The arrangement between a consumer and a financial adviser is the classic principal-agent problem: an informed agent (financial adviser) transmits information to an otherwise uninformed principal (consumer) who then must make a decision. Consequently, this relationship is beset by adverse selection and moral hazard problems, particularly given that the financial adviser’s interests are strongly aligned with those of the product providers from whom they receive payment.

A consumer is typically not equipped to evaluate the quality of an adviser in advance and must make use of a range of proxies to infer quality. These proxies can include the brand of the company, referrals from friends or family members, the titles and qualifications of the advisers, and pricing policy. For those consumers with little ability to accurately assess quality, there will be a tendency to make poorer selections. Since financial advice is a product that is infrequently consumed, and tends not to be subject to comparative shopping, many consumers defer to convenience, whereby location or integration with existing financial services becomes the determining factor.

Consumers can insure themselves against making a poor selection of their financial planner by limiting their exposure – and the research does show that scepticism about planners’ remuneration is an obstacle for some consumers.

In the market for financial advice, there is also a glaring disconnect between supply and demand. ASIC noted that one-half of all consumers want simple advice or a DIY option. In contrast, the business model of many financial planning firms is to assume that most consumers need comprehensive advice provided by way of a full financial plan, with the onus on the client to request a less holistic approach. Even though the majority do offer scaled advice, five in eight do not explicitly promote it to their clients.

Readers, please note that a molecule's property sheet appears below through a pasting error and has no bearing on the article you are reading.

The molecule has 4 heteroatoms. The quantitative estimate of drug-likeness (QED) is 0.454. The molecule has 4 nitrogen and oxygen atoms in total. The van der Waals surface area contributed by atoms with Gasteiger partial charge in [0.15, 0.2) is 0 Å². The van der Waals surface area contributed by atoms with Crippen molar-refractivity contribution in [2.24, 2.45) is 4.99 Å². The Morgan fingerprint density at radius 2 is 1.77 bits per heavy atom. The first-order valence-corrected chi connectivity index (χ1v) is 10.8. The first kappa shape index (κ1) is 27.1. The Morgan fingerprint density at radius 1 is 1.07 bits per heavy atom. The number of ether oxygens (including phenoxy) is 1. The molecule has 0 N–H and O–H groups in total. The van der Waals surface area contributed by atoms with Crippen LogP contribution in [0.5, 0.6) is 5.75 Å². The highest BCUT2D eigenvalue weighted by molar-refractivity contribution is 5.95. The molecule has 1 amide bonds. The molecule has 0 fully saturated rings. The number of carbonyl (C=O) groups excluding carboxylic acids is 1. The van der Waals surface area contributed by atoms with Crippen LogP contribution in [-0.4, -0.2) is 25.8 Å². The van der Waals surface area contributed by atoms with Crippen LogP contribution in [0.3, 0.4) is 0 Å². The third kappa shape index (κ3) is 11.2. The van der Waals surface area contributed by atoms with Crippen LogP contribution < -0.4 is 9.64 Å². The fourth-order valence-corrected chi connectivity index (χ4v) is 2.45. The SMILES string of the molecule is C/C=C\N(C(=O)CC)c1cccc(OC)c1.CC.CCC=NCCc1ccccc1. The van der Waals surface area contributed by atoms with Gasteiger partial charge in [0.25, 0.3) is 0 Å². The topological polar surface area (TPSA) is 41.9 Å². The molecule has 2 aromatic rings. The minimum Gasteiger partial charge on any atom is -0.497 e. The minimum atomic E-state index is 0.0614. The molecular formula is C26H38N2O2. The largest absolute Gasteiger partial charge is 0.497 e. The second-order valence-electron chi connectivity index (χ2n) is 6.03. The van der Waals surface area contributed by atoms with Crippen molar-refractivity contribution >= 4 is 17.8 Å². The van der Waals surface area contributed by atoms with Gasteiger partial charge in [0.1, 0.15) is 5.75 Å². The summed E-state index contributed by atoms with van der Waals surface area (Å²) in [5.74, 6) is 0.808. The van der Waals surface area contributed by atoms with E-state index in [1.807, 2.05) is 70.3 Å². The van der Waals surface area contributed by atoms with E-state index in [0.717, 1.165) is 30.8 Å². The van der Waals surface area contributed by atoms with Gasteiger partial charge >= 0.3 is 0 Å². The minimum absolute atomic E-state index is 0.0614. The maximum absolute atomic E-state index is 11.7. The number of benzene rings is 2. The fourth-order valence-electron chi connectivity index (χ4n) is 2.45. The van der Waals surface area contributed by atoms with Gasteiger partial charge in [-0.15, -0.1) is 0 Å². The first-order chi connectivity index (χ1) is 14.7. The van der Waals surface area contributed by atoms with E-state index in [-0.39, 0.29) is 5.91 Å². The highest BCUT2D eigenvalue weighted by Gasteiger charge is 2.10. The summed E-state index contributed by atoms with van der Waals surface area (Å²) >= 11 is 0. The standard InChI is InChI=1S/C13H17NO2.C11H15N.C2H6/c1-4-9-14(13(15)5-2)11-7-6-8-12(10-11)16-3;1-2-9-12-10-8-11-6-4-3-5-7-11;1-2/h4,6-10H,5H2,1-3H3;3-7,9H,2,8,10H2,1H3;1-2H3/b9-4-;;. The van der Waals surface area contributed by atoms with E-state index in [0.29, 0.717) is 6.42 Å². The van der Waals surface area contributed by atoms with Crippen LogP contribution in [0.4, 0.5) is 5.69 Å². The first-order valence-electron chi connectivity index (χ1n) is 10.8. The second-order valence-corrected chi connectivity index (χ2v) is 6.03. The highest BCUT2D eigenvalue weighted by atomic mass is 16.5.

A conscious effort to place all clients into higher-margin (and higher-cost) holistic strategies and products is the epitome of moral hazard. Moral hazard arises because of the inherent conflicting incentives for financial planners: on the one hand consumers expect that they will be advised on what is best for them (although this is not currently a legal requirement); while on the other hand planners need to generate revenue by selling financial products. This generates a bias towards promoting more expensive products. Behavioural economics and choice theory tell us that this need not be in the form of a hard sell; menu selection and a default option would be effective nudging mechanisms for passive or uninformed consumers, à la the predominant strategy adopted by licensees.

As a result, the financial planning industry has been ambivalent at best about intra-fund advice and scaled advice more generally and increasingly out of step with consumer demand.

For years financial planners have argued consumers will not pay upfront fees, when of course the real problem has been the quantum of the fee and the scope of the service. A majority of consumers increasingly prefer one-off transactional advice for which they are willing to pay a few hundred dollars. Until now, the solution has been to conceal the real cost of advice through commissions and percentage-based ongoing advice fees.

This has created a further moral hazard in the use of deferred payments, specifically trailing commissions and ongoing advice fees. Consumers with high discount rates (relatively measured, vis-à-vis advisers) will have a tendency to prefer the exchange of upfront costs for an ongoing payment. Since high discount rates are correlated with financial illiteracy, the use of trailing commissions and ongoing advice fees invites the unscrupulous to take advantage of some consumers.

The FoFA reforms – and in particular the prohibition of conflicted remuneration, the opt-in provisions and requirement for transparent pricing of advice – will put an end to the practice of concealing the cost of advice through ongoing advice fees and the commercial reliance on inertia and information asymmetry.

At that point, the financial planning industry can transform into a profession. Until that point financial planners, as well-intentioned as the vast majority are, will continue to be regarded as sales agents.

*Note: All surveys, figures and relationships referred to are from ASIC’s Report 224 Access to Financial Advice in Australia (December 2010).

David Whiteley is chief executive of Industry Super Network (ISN).

4 comments on “Balance of power”